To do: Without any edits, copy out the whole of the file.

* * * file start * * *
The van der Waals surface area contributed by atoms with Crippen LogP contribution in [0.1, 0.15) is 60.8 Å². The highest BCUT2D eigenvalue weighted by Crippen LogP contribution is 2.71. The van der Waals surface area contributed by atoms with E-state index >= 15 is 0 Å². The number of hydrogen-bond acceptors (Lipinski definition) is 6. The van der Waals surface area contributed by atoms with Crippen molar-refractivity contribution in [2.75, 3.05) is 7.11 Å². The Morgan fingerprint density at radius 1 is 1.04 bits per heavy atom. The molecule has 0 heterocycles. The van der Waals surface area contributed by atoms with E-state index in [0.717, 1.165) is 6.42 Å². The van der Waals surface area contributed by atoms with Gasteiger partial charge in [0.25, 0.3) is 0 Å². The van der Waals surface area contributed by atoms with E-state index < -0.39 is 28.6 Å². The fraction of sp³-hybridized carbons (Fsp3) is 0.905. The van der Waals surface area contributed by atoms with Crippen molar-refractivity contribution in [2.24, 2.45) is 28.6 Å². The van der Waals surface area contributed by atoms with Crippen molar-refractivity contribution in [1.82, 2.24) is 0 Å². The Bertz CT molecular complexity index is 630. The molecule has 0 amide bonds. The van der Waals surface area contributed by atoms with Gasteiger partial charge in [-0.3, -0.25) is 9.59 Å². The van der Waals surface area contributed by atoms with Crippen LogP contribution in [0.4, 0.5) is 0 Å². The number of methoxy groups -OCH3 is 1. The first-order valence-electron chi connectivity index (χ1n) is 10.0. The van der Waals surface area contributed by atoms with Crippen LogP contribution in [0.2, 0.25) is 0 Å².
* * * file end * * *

The van der Waals surface area contributed by atoms with Crippen LogP contribution in [0.1, 0.15) is 60.8 Å². The highest BCUT2D eigenvalue weighted by Crippen LogP contribution is 2.71. The van der Waals surface area contributed by atoms with E-state index >= 15 is 0 Å². The number of hydrogen-bond acceptors (Lipinski definition) is 6. The van der Waals surface area contributed by atoms with Crippen molar-refractivity contribution in [2.75, 3.05) is 7.11 Å². The Morgan fingerprint density at radius 1 is 1.04 bits per heavy atom. The molecule has 0 heterocycles. The van der Waals surface area contributed by atoms with E-state index in [0.717, 1.165) is 6.42 Å². The van der Waals surface area contributed by atoms with Gasteiger partial charge in [0.25, 0.3) is 0 Å². The van der Waals surface area contributed by atoms with E-state index < -0.39 is 28.6 Å². The fraction of sp³-hybridized carbons (Fsp3) is 0.905. The van der Waals surface area contributed by atoms with Crippen molar-refractivity contribution in [2.24, 2.45) is 28.6 Å². The van der Waals surface area contributed by atoms with Crippen molar-refractivity contribution in [1.82, 2.24) is 0 Å². The Bertz CT molecular complexity index is 630. The molecule has 0 amide bonds. The van der Waals surface area contributed by atoms with Gasteiger partial charge in [-0.3, -0.25) is 9.59 Å². The van der Waals surface area contributed by atoms with Crippen LogP contribution in [0.4, 0.5) is 0 Å². The number of methoxy groups -OCH3 is 1. The first-order valence-electron chi connectivity index (χ1n) is 10.0. The van der Waals surface area contributed by atoms with Crippen LogP contribution in [0.2, 0.25) is 0 Å².